“As a matter of urgency, governments must work together to start funding a future nursing and midwifery workforce to replace the current staff who will be retiring over the next 15 to 20 years.”

The ANF is campaigning hard to create greater employment opportunities for locally-elected graduate nurses and midwives to meet the challenges of this nursing and midwifery workforce shortage and the provision of the right staffing levels to ensure the delivery of safe patient care.

“The ANF is calling on the Gillard government, the coalition and key independents to commit to making health and aged care a funding priority in their election campaigning,” Thomas says.

“At a time of ever-growing demand for health services, we believe there must be a COAG-led process to address the country’s significant healthcare issues, irrespective of political persuasion.

“As part of the ANF’s election health platform, we have identified four areas of concern that must be addressed by all of our politicians, irrespective of political persuasion, including Australia’s shortage of nurses and midwives; experienced nurses and midwives losing their jobs due to health budget cuts; providing the right staffing levels for nurses and midwives to ensure the delivery of safe patient care, and delivering on funding for aged care reforms.”

The NSW state government has recently publicised the fact that 4,000 extra nurses are working across the state – both in rural and regional hospitals – since they won office. (They had made an election pledge to recruit 2,475 nurses).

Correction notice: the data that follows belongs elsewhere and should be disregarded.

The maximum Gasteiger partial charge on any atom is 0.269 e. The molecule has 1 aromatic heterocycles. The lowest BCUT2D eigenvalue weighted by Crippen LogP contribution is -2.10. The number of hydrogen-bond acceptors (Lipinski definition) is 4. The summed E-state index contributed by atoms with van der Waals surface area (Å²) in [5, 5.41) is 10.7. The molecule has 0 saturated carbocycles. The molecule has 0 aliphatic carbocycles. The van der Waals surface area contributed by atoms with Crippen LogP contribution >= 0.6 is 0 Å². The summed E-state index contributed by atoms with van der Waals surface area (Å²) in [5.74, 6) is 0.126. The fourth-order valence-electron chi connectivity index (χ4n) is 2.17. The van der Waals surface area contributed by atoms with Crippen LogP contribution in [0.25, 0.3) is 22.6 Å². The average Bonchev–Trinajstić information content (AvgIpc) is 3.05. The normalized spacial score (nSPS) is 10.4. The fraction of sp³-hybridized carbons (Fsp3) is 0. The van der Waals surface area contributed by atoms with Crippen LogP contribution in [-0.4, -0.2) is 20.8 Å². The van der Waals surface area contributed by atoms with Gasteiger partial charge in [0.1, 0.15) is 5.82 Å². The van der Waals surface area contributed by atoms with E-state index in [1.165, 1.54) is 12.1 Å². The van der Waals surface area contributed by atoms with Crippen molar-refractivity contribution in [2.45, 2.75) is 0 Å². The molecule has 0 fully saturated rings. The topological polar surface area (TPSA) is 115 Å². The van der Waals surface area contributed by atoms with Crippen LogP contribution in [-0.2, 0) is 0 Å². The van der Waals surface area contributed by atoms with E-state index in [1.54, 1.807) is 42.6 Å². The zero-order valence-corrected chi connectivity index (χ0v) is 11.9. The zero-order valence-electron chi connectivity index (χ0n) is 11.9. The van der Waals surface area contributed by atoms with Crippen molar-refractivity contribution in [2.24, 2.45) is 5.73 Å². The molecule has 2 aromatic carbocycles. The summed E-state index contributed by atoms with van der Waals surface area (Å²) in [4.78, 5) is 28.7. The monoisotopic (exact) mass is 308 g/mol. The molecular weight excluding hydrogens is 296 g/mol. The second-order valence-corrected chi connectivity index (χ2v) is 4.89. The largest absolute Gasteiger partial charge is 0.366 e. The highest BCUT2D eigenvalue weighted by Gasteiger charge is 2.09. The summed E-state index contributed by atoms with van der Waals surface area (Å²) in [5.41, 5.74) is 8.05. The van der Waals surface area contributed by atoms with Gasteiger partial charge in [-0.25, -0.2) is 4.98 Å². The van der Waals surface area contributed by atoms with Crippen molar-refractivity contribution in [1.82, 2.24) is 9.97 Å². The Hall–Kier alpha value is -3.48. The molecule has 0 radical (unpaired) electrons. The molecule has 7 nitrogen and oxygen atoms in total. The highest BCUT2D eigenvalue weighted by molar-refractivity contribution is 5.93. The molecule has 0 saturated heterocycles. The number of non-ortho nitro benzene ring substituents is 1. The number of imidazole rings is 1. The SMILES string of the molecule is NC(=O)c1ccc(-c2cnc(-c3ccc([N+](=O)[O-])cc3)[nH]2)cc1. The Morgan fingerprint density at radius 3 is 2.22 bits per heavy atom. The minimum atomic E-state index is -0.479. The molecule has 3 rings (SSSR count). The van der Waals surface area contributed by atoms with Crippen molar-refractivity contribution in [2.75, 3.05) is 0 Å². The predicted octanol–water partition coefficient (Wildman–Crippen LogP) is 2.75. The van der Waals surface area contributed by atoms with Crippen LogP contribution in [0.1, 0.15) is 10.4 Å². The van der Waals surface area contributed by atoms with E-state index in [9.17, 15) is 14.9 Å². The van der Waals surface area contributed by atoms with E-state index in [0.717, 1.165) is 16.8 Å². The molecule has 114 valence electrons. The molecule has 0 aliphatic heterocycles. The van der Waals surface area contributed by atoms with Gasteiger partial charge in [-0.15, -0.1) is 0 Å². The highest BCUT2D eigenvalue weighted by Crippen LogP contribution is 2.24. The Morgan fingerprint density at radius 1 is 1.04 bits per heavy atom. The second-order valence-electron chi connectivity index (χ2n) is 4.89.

For the first time in the state’s history there are 47,500 nurses working in NSW. “Nurses are at the very heart of our hospitals and more nurses means better experiences for patients and their families,” Jillian Skinner, NSW Health minister says.

The Australian Practice Nurse Association (APNA) is a big advocate of funding for nurses in primary health care being maintained.

“APNA supports and represents nurses working in primary health care, which is primarily funded by the federal government,” Kathy Bell, chief executive officer, says.

“Financing for primary health care, including general practice, needs to be structured in a way that supports quality, holistic team care. Primary health care nurses make up an increasingly significant proportion of the workforce, and play a key role in delivering care to our ageing community with its growing burden of chronic disease.”

APNA is the peak professional body for nurses working in primary health care including general practice. It has more than 3000 members.

“It is critical that financing systems support the recruitment and retention of nurses in primary health care, and support the optimal use of the nurse’s skills in the delivery of care by the team,” Bell says.

“It is also critical to develop and put in place an education and career framework that ensures we have an adequate workforce of skilled primary health care nurses into the future. We hope that the federal government will address these issues in the forthcoming budget.”

But problems will always remain no matter what political party is in charge at a federal and/or state level due to funding and what is a priority for that particular government at the time to win an election.

It is a basic truth that the general public are very aware of.

“We need one government to take overall responsibility for health,” professor Julie Considine, chair in nursing at Deakin University Nursing and Midwifery Research Centre, says. “As long as health is co-funded by state and federal governments, there will always be blame shifting and buck passing.

“If healthcare was truly patient-centred, then the flow-on effect would be efficient hospitals and happy staff. We need to look at more creative systems that deliver care not only in hospitals but a range of other settings including patient’s homes and also systems that better involve families and significant others in care delivery.

“Healthcare funding needs to benefit patients rather than a craft group of clinicians although we know that if nurses’ workloads and work environments are good then patients are safer. I think we also need to have high levels of engagement in evidence-based practice so we can be sure that we are using healthcare funding for the most effective interventions and models of care.”